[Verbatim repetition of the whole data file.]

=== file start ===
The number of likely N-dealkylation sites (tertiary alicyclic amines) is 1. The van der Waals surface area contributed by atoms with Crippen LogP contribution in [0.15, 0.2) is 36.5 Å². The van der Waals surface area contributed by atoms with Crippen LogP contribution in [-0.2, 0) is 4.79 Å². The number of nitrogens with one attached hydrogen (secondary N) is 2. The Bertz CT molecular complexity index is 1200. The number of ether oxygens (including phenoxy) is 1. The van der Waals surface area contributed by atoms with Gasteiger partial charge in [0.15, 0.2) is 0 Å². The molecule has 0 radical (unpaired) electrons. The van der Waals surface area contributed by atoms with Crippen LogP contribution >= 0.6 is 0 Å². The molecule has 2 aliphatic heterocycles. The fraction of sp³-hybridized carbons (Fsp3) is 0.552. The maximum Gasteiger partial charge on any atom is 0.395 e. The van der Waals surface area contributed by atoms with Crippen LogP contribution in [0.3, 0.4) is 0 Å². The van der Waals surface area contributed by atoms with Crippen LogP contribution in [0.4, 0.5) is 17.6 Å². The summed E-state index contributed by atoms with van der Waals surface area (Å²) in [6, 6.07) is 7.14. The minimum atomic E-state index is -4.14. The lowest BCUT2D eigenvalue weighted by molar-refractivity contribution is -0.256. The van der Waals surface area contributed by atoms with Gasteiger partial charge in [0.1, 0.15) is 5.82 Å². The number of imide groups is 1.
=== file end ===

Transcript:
The number of likely N-dealkylation sites (tertiary alicyclic amines) is 1. The van der Waals surface area contributed by atoms with Crippen LogP contribution in [0.15, 0.2) is 36.5 Å². The van der Waals surface area contributed by atoms with Crippen LogP contribution in [-0.2, 0) is 4.79 Å². The number of nitrogens with one attached hydrogen (secondary N) is 2. The Bertz CT molecular complexity index is 1200. The number of ether oxygens (including phenoxy) is 1. The van der Waals surface area contributed by atoms with Gasteiger partial charge in [0.15, 0.2) is 0 Å². The molecule has 0 radical (unpaired) electrons. The van der Waals surface area contributed by atoms with Crippen LogP contribution >= 0.6 is 0 Å². The molecule has 2 aliphatic heterocycles. The fraction of sp³-hybridized carbons (Fsp3) is 0.552. The maximum Gasteiger partial charge on any atom is 0.395 e. The van der Waals surface area contributed by atoms with Crippen LogP contribution in [0.3, 0.4) is 0 Å². The van der Waals surface area contributed by atoms with Crippen LogP contribution in [0.4, 0.5) is 17.6 Å². The summed E-state index contributed by atoms with van der Waals surface area (Å²) in [6, 6.07) is 7.14. The minimum atomic E-state index is -4.14. The lowest BCUT2D eigenvalue weighted by molar-refractivity contribution is -0.256. The van der Waals surface area contributed by atoms with Gasteiger partial charge in [0.1, 0.15) is 5.82 Å². The number of imide groups is 1.